covid-19 vaccine

North Texas Doctors, EMS Concerned Over Rise in COVID-19 Cases

'This is real,' says Fort Worth ambulance official

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Doctors and other frontline workers across North Texas are noticing an increase in patients with COVID-19 or its symptoms, leading to concern about the coming months.

Despite months of promising declines, DFW is finding that the storm has yet to pass.

“We thought we were going to have a handle on this,” said Dr. Natalia Gutierrez of the Texas Health Physicians Group.

The director of the Fort Worth Health Department is sounding the alarm as COVID-19 cases surge. Scott Gordon reports.

Gutierrez primarily works at Texas Health Family Care in Carrollton.

Just this weekend, the doctor saw two patients with COVID-19 for the first time in months.

“One was a young person that was not vaccinated, and that person has COVID-pneumonia,” she said. “The other person was vaccinated, an older person, I want to say maybe 77. That person was vaccinated. However, the case for that person is very mild so that person is already recovering.”

EMS crews at Medstar, serving Tarrant County and nearby communities, are also reporting a higher frequency of patients with a potential COVID-infection after three months of steady declines.

There is no single group of people impacted.

“They are older Americans, they are young folks, they are working, they are homeless,” said Matt Zavadsky, MS-HAS, NREMT, chief transformation officer at Medstar.

The increase means pre-hospital assessments will now ask patients if they are vaccinated against the virus.

All patients are evaluated before being transported to the hospital.

Zavadsky said that during the peak of the pandemic, Medstar responded to 100 to 110 patients a day.

Last month saw the lowest level of patients at 49 a day, he said.

However, so far in July, 53 people a day have called 911 with symptoms of the virus.

The number includes nine individuals who were in cardiac arrest and died at home.

“This is real,” said Zavadsky to those who question the reality of the situation facing Texas and the country. “It could be either because of the relaxation of some of the travel and other things that are happening. It could be because of the delta variant. Quite frankly it doesn’t matter. The fact is that people appear to be getting the coronavirus, vaccinated or not, but vaccines really do help you.”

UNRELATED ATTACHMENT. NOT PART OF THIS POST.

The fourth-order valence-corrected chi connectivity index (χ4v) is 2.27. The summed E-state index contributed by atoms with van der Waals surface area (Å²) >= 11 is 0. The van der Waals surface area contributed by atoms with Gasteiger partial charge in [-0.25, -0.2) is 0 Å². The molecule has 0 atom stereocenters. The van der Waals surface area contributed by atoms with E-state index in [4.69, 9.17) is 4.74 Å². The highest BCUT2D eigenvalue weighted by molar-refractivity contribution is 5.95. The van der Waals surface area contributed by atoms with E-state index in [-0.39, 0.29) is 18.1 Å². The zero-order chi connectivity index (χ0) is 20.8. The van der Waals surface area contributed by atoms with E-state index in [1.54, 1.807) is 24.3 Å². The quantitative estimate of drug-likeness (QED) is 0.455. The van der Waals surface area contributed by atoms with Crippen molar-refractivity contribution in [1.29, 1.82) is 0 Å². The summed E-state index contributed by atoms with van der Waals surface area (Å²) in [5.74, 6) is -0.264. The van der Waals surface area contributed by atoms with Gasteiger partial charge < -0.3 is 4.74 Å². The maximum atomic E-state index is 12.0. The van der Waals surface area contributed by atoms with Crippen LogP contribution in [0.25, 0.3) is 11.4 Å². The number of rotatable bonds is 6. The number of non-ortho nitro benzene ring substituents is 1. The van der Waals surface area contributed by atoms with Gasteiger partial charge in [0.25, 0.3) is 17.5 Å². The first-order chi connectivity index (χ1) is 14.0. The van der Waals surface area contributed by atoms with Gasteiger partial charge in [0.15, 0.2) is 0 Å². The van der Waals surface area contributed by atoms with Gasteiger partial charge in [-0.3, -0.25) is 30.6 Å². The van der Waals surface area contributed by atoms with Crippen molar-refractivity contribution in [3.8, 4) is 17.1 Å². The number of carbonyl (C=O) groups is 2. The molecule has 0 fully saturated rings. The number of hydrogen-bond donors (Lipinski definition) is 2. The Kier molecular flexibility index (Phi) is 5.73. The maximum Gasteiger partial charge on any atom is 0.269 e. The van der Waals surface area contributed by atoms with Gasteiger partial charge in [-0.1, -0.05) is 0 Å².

In Tarrant County, the testing positivity rate is 15 percent -- the highest since March.

Fort Worth health director Brandon Bennett said the numbers are headed in the wrong direction and pleaded with those who are unvaccinated to get the shot.

"This Delta variant of the virus is going to move through that segment like wildfire," Bennett said. "If people don't get vaccinated now, even a few weeks if they wait, that's going to be too late. And we know this."

Bennett said the number of vaccinations in Tarrant County -- once 30,000 a day -- has slowed to a trickle. The busiest clinic, at La Gran Plaza mall, is giving only 25 shots a day now, he said.

Scientists stress the vaccine is safe. Dr. Gutierrez urges the public to talk to your doctor and not to rely on false claims made on social media.

“If you’re in a car and you have a car accident and you had a seatbelt on, you may have a bruise from the seatbelt,” she said, “You may say the seatbelt injured you. At the same time, it prevented your death. So, the vaccine will prevent your death.”

Meanwhile, Medstar will be partnering with faith groups and neighborhood associations to bring additional mobile vaccination clinics into communities.

To register for an upcoming clinic, click here.

NBC 5's Scott Gordon contributed to this report.

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